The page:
How electricity could become a tradeable commodity

Could electricity become an easily tradeable commodity that countries could exchange in real time? Progress is being made towards building an EU grid that would eliminate geographical constraints and distribute energy around the continent. Here’s how.

Lights out

In a recent press conference, Swiss President Guy Parmelin warned that the country could face electricity shortages, during weeks or even months, by 2025. This could be our economies’ next big threat, as it would mean factories cutting production, banks opening for reduced hours, and fewer trains running – a slowed-down economy once again.

The challenge is twofold: first, Switzerland does not produce all of its electricity and must import ~20% from Germany, with a gap set to widen as nuclear energy is being phased out. Second, Switzerland relies on the EU to fill this gap, which might be the biggest issue, given that the EU is seeing major structural changes in its energy production, as it tried to reach climate-related goals for various milestones.

Switzerland is not the only country facing this threat. The world is experiencing soaring energy prices and trembling ahead of winter’s cold nights. Since May, the price of a basket of oil, coal and gas has soared by 95%. However, even when prices rise, these resources can still be bought. With electricity, things are a little more complicated.


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Trading electricity is not easy

Managing energy resources is no easy task. And in the case of electricity, things get even more complex. Europe is battling to increase investment in renewable energy production, slowly moving away from coal and nuclear power. However, renewable production is highly dependent on weather factors: too many clouds or not enough wind can mean not output. Additionally, electricity is much harder to store than natural gas, which often means that it must be consumed immediately, and close to the production location.

Alternatives to separate consumption from production were explored, using large batteries for example, but were quickly abandoned because of the impossibility of running operations at scale. As a result, only 4% of the electricity produced in rich countries is traded across borders, a very small number compared with gas (24%) and oil (46%). Is there any way that the EU could find a solution to the issue?


Sharing is caring

Indeed, there is, and the answer is not separating consumption and production in time, but in place. The solution seems to lie in building a massive grid, above and below the sea, connecting electricity producers and consumers cross-country, so that the extra production on one side can be distributed to another side.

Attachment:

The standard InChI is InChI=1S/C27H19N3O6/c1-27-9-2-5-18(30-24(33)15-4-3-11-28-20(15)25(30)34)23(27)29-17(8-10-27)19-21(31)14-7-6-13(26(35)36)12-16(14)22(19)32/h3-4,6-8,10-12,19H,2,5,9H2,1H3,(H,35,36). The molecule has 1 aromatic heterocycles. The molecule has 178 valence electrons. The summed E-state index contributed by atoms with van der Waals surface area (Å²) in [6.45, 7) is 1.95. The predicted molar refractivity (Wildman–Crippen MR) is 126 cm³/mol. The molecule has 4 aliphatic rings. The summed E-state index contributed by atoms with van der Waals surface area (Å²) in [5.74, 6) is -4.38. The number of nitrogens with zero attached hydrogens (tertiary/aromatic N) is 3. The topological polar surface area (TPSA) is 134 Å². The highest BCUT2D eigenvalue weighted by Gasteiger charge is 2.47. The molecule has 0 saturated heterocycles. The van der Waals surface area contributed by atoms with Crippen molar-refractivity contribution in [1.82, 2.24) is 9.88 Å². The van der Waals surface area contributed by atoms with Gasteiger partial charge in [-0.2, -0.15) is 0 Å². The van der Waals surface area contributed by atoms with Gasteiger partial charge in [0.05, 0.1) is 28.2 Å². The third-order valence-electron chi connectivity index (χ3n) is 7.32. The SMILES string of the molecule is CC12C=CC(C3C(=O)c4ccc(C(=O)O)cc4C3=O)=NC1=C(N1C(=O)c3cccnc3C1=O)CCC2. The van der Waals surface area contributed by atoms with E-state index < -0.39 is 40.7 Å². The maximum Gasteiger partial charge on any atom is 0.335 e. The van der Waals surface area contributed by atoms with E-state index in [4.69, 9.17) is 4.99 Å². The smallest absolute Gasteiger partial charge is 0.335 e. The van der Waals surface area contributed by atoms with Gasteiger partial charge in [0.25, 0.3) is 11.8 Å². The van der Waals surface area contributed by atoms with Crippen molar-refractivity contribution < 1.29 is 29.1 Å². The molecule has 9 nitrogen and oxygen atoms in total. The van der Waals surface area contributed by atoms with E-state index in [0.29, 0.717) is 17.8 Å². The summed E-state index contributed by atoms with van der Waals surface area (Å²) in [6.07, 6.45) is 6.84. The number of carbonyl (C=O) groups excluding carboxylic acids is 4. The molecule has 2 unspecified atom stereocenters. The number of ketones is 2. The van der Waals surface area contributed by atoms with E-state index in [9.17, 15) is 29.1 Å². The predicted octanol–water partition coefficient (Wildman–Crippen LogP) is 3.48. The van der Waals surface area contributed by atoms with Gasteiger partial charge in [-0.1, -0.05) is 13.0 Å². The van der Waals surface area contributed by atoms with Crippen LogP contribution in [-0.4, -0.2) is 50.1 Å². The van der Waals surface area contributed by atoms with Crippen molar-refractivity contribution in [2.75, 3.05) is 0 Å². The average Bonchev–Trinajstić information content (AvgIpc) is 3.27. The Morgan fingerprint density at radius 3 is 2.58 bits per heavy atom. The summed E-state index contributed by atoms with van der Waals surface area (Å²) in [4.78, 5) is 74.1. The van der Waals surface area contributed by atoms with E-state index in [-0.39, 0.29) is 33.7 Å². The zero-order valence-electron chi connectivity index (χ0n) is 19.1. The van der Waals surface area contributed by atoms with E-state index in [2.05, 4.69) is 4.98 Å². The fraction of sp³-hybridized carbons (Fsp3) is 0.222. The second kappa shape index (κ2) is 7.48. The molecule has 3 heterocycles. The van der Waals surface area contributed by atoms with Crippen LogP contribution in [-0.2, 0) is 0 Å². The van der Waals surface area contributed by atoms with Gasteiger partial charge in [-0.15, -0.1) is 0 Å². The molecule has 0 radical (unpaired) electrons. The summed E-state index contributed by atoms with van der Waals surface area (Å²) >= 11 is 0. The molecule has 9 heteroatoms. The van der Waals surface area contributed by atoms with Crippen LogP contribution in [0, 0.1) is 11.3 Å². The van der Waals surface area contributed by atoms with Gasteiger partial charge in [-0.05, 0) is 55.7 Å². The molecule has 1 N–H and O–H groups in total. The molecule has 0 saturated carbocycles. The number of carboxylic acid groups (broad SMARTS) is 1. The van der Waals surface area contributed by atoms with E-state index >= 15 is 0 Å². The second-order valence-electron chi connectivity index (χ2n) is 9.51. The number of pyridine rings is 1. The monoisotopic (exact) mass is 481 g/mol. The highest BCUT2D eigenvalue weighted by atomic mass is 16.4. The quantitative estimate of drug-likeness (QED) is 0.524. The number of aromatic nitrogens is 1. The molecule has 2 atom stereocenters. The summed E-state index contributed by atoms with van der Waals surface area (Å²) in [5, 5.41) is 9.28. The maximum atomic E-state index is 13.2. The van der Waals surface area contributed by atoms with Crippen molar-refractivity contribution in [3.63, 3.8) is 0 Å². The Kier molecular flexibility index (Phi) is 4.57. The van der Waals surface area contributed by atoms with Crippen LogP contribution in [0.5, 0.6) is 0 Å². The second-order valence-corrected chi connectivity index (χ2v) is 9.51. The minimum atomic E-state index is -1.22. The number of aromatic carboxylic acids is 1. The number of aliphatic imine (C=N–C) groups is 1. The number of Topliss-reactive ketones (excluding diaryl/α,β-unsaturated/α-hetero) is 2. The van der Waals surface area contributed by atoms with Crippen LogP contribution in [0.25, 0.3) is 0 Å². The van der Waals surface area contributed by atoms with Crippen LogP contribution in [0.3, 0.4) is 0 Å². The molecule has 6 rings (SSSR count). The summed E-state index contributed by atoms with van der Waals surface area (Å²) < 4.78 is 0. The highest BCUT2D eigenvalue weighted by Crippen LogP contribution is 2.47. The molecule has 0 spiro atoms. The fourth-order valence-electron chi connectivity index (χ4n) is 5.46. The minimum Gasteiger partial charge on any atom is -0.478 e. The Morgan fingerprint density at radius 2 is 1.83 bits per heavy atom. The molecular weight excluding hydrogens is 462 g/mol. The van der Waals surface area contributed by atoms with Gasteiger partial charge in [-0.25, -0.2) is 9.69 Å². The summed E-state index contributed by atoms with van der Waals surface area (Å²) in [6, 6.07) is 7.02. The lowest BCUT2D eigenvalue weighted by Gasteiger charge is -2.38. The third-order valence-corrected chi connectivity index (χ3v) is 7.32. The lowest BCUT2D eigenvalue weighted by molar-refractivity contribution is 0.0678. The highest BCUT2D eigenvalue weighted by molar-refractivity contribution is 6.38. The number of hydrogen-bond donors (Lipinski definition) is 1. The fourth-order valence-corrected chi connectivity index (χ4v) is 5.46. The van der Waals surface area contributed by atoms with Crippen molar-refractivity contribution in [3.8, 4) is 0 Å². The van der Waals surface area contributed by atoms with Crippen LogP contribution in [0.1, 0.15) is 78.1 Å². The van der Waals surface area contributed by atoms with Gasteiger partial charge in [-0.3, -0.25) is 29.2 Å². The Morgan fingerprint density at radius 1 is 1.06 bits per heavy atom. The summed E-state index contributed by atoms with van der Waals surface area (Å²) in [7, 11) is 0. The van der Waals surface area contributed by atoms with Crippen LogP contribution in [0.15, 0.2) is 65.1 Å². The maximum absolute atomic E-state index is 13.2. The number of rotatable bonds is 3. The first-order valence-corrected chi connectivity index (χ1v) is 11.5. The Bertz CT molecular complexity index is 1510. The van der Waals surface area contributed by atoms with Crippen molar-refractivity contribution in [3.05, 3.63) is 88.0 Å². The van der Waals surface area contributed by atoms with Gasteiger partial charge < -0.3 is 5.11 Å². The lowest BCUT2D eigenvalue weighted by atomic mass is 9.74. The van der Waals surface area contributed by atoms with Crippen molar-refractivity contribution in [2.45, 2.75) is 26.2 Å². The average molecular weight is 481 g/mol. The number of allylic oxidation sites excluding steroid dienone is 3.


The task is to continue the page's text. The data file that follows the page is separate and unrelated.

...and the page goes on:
We can take the example of Denmark, which manages to run solely on its wind turbines when the wind blows. But what if it doesn’t? As the country does not own the massive batteries needed to stock extra production for windless days, they have a cable running to Norway, which has great hydroelectric potential. If the wind blows, both countries use wind to save water in the reservoir, and when it doesn’t, Norwegian lakes empty a little to save the Danes. We can summarize it three words: sharing is caring.

If you multiply this type of operation, connecting all the suppliers and consumers across Europe, the economy of electricity suddenly transforms. Offshore and onshore wind farms and hydroelectric solutions would all be plugged into the same grid to provide for the continent. From local production having to be consumed fast, electricity becomes a tradeable commodity that can be spread following countries’ needs, and produced in a decentralized manner. Electricity shortages would be minimized, if not completely eliminated.


Plan of action

Naturally, this plan was great news for cable producers and layers, which have seen their orderbooks filled. Credit Suisse estimates that undersea wiring alone will be a $6.4 billion market in 2022 and that cable firms’ revenues from offshore wind instalments will be multiplied by 3 between 2020 and 2035.

The three main companies active in the industry are Nexans (French), NKT (Danish) and Prysmian (Italian). Investor enthusiasm has sent the share prices of these companies up between 48% and 125% in the last two years.


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These companies do not only produce these gigantic power cables, but they also install them. Technological progress has allowed the laying of cables at depths of 3,000 metres, opening many possibilities, including the Mediterranean Sea. What’s more, they have around 80% of market share outside of China, which produces most of its own consumption anyways.

Many projects are underway, such as linking Greece and Israel, France and Ireland. Some projects are much more ambitious, such as connecting Morocco and Great Britain. Overall, Nexans’ CEO Christopher Guérin estimates that around 72,000 kilometres of cables will be laid in the decade to 2030, around 7 times the current stock.



Considering that renewable energy investments are only running at half the speed needed to reach the climate goals of 2050, we expect rising investment in this field in the coming years.

Since the only hurdle seems to be logistical, with the distribution of the generated electricity across Europe, we believe that a grid solution makes sense, bringing more efficiency and equality throughout the continent.

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